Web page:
CC For Sale: 1980s Yugo – One Happy Yugo, In Central America

When was the last time you saw a Yugo in the Western Hemisphere? I would think quite a while, for most. The latest sighting at CC was posted back in 2020, and a couple more have appeared at the Cohort. In Eastern Europe, appropriately.

Considering their scarcity, I thought it worth it to share this one being sold in San Salvador. And while I can’t speak for its mechanical soundness, or if it runs at all, the little car is certainly a happy one. Just look at that smile!

Here is that smile closer up, and my apologies for the poor photo quality. There just wasn’t much room to get this grin properly captured.

Admittedly, some may feel that smile looks a little forced, but hey, the little critter is doing as much as it can to keep a good face. Think about it, all of its peers have ceased to be long ago. Meanwhile, spare parts to keep it going haven’t come to this region for ages. In automotive terms this little one is on life support, staring at oblivion, with little hope for it should anything go seriously wrong.

So you may be right if you feel that smile looks somewhat forced. It probably reflects more anxiety than true joy.

In case you wonder, this is not one of my Salvadorian FB Marketplace finds. Instead, it’s an honest-to-goodness old-style sale, with the car’s information displayed on the windows. You know, an Oregon/CC kind of sale, like the one Paul shared yesterday. None of that fancy schmancy online stuff with surcharges and whatnot. You interested in the car? Just copy the phone number and call. Be social.

That is if you can make out the phone number.

Ok, that large ‘S/V’ is ‘Se Vende’ or ‘For Sale’ in Spanish. And the phone number is… Gosh, a bit hard to make out. Looks like that shoe wax has been in there for a while. No Salvadorian has dared to fall for this Slavic charmer in a while, huh?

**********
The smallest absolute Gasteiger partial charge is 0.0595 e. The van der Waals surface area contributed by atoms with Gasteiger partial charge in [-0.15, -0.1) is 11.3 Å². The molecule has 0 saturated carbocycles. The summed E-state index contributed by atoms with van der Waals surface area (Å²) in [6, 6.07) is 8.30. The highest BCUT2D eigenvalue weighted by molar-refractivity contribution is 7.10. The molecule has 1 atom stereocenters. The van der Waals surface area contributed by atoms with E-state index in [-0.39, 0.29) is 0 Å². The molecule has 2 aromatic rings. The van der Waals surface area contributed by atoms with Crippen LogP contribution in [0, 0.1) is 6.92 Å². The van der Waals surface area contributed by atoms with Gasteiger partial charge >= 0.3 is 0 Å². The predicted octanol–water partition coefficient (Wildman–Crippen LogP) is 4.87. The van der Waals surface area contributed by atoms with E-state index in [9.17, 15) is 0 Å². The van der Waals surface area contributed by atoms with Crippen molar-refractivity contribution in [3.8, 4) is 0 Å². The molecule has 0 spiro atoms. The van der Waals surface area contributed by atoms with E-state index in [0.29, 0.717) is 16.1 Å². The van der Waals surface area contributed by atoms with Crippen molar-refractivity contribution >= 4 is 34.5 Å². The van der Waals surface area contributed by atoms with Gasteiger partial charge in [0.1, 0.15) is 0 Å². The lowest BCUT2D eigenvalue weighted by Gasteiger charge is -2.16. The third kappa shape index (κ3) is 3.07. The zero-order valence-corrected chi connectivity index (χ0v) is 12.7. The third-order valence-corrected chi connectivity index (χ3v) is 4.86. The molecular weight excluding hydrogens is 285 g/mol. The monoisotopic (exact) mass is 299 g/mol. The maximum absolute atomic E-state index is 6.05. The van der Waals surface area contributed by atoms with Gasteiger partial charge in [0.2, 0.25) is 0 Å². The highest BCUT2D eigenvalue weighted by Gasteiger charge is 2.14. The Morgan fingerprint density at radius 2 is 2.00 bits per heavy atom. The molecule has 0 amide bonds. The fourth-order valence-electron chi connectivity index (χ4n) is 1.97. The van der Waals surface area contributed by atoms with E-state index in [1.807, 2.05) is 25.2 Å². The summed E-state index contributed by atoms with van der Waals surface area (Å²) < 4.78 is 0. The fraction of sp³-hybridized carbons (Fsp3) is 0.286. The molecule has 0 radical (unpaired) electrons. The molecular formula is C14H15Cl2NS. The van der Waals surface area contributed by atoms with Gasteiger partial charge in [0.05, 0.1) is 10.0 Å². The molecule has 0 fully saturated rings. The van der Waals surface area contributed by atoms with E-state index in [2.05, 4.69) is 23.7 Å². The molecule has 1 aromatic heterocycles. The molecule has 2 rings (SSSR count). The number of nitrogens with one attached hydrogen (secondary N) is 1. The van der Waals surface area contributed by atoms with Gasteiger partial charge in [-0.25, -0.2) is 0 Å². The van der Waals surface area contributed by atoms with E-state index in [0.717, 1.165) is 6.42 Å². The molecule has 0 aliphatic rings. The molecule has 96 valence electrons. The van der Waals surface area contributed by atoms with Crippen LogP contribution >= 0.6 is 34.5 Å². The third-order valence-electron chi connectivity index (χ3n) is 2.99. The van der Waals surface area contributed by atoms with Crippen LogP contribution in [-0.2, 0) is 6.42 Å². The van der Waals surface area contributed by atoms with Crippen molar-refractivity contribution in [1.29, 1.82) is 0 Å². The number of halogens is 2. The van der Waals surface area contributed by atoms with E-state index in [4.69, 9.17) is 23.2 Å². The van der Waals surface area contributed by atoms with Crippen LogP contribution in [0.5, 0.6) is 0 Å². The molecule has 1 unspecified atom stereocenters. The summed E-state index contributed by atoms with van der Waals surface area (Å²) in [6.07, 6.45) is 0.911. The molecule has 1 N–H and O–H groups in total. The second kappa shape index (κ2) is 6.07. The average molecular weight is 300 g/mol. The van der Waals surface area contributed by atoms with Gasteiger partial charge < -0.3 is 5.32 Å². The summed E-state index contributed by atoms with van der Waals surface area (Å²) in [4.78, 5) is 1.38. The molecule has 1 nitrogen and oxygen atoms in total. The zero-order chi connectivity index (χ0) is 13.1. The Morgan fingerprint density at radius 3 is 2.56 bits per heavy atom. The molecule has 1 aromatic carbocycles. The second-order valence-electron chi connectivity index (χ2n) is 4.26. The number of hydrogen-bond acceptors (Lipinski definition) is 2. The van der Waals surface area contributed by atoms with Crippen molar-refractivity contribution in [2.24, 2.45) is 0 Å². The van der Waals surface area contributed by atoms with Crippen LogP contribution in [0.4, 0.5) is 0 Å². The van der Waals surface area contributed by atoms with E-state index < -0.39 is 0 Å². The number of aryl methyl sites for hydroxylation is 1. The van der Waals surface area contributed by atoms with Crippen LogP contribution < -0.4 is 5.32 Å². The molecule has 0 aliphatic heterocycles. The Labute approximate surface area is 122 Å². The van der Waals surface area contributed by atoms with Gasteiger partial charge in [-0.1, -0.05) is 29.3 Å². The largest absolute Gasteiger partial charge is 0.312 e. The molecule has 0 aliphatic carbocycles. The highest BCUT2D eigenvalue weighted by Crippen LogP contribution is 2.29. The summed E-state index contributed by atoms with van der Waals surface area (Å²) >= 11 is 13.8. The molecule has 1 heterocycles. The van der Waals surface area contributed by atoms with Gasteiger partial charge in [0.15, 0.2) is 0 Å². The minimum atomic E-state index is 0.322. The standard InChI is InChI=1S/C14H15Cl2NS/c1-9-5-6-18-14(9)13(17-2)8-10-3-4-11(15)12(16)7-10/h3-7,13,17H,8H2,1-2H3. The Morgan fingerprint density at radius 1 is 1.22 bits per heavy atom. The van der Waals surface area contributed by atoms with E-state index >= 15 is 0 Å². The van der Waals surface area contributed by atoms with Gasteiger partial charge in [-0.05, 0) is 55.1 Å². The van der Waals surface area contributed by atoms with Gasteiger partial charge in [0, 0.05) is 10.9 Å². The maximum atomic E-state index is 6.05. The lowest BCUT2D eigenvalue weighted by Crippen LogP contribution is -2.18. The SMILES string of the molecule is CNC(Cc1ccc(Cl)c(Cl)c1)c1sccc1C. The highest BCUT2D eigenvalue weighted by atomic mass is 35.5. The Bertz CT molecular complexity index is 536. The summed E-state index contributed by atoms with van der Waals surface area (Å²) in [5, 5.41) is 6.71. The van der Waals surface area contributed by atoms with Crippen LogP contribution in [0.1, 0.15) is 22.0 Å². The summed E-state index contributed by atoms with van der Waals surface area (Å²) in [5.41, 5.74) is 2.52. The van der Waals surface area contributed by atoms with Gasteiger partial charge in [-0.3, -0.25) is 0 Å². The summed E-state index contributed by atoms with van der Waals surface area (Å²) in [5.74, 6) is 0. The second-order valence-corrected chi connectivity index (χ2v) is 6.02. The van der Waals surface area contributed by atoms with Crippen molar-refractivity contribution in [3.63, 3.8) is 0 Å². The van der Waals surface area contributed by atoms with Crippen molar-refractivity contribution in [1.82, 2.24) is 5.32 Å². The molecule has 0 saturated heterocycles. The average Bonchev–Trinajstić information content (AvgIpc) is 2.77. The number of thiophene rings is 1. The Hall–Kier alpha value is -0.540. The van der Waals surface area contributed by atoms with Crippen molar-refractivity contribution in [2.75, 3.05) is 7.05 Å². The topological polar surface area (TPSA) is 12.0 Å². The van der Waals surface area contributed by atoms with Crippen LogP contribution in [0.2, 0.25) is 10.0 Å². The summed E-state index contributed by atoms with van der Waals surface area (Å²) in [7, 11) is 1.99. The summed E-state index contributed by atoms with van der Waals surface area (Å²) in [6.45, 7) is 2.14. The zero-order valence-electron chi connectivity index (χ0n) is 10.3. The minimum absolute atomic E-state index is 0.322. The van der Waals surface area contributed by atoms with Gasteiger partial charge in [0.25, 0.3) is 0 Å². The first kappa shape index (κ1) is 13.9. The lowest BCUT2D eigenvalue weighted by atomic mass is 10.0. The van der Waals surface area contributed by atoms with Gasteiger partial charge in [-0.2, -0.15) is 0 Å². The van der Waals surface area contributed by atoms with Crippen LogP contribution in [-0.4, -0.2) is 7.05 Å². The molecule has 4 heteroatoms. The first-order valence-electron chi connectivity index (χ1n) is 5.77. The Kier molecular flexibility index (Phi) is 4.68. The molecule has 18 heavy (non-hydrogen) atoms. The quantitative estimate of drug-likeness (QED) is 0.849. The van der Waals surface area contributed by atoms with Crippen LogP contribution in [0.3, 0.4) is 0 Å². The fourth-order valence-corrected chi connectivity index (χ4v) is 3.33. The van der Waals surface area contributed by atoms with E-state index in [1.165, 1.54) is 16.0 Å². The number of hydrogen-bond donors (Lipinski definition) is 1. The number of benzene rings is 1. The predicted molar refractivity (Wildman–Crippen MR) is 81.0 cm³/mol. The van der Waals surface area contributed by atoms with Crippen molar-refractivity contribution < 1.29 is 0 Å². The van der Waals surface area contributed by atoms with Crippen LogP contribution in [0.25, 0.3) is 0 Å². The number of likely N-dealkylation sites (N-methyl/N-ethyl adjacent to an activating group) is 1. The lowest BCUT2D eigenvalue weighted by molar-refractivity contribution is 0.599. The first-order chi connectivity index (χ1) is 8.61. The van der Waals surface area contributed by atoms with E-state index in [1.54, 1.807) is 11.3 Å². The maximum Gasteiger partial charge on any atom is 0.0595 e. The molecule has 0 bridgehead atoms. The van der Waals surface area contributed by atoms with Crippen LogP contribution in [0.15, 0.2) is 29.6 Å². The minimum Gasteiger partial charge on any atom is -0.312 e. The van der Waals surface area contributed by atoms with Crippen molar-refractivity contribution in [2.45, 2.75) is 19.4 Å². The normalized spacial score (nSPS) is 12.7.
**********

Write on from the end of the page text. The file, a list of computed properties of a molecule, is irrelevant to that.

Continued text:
Now, while my Yugo knowledge is scant, this one clearly carried a rear window wiper. If so, I would think this was the ‘luxury’ version of the model. Or at least, it’s not the base car. Not even my Mom’s ’88 Tercel had one of those.

Also, as far as I can tell, most of these didn’t have colored bumpers. The result of a later respray?

Yes, this owner has certainly done some customizing and maintenance on this Yugo. Don’t ask me to what car the repurposed grille belongs to, for I’m not certain (A mid-80s Chevy Luv?)

But most of the original car is still there, all things considered. And looking at the lack of litter around the car, it probably still moves on its own power.

I had known about this Yugo for a while, but it took me a long time to gather the will to shoot it. After all, the critter was parked in front of the owner’s house. Not the best of situations, in this nation. Would they make a fuss about my taking snapshots? Or worse, would they push me into buying it?

As can be seen, I eventually gave in. Too much of a curbside find, you know? But just as I feared, people were home. As I approached the car, I could see a pair of ladies watching soap operas on the living room’s TV.

Was I ready to be social?

For once, as I snapped photos away, the ladies didn’t mind me and just kept watching TV. Interesting. That had rarely ever happened to me in this city. Was their soap opera in the middle of some crucial scene?

Anyway, I managed to get a shot of the car’s interior. As can be seen, the Yugo is the perfect antidote for those fed up with infotainment systems and such nonsense. And from the looks of things, that Slavic plastic has certainly stood the test of time.

I don’t necessarily share the same ill will towards the Yugo that most of the media did. Worst car ever? Not quite. But certainly sent to a market it wasn’t prepared for. A story told at CC in more detail before.

However, I do find it kind of funny that it was ever sold in US territory. It’s another curious memory from my Puerto Rican days, where the Yugo sold under the odd campaign “Hurt Me With a Yugo!” (A wordplay in Spanish, meant to be amusing). With buyers moving away from such basic transport ever since, the whole chapter seems slightly surreal nowadays.

Talking about such, I showed my Yugo find to my wife and his teen brother and they basically chuckled at the car. Knowing nothing about Yugos at all, they thought the car was cute but that it was somehow incomplete. Its plain utilitarian body looking toy-like to them.

But well, people’s expectations change over time. Even in this region, now filled with grey-import CUVs brought from the US. Plus lots of Korean metal stuffed with cameras and infotainment systems.

I’m not sure if anyone is going to come and save this old Yugo. As low as I suspect its sale price to be, I believe the car’s ‘exotic’ nature is just too much for most.

However, if you happen to be that daring soul and wish to purchase it, just leave a message in the comments section. I’ll surely get you in contact with the seller; if I ever figure out what their phone number is.


Related CC reading:

Automotive History – The Joke’s On U.S. – The Short, Wild Ride, Of The Yugo In America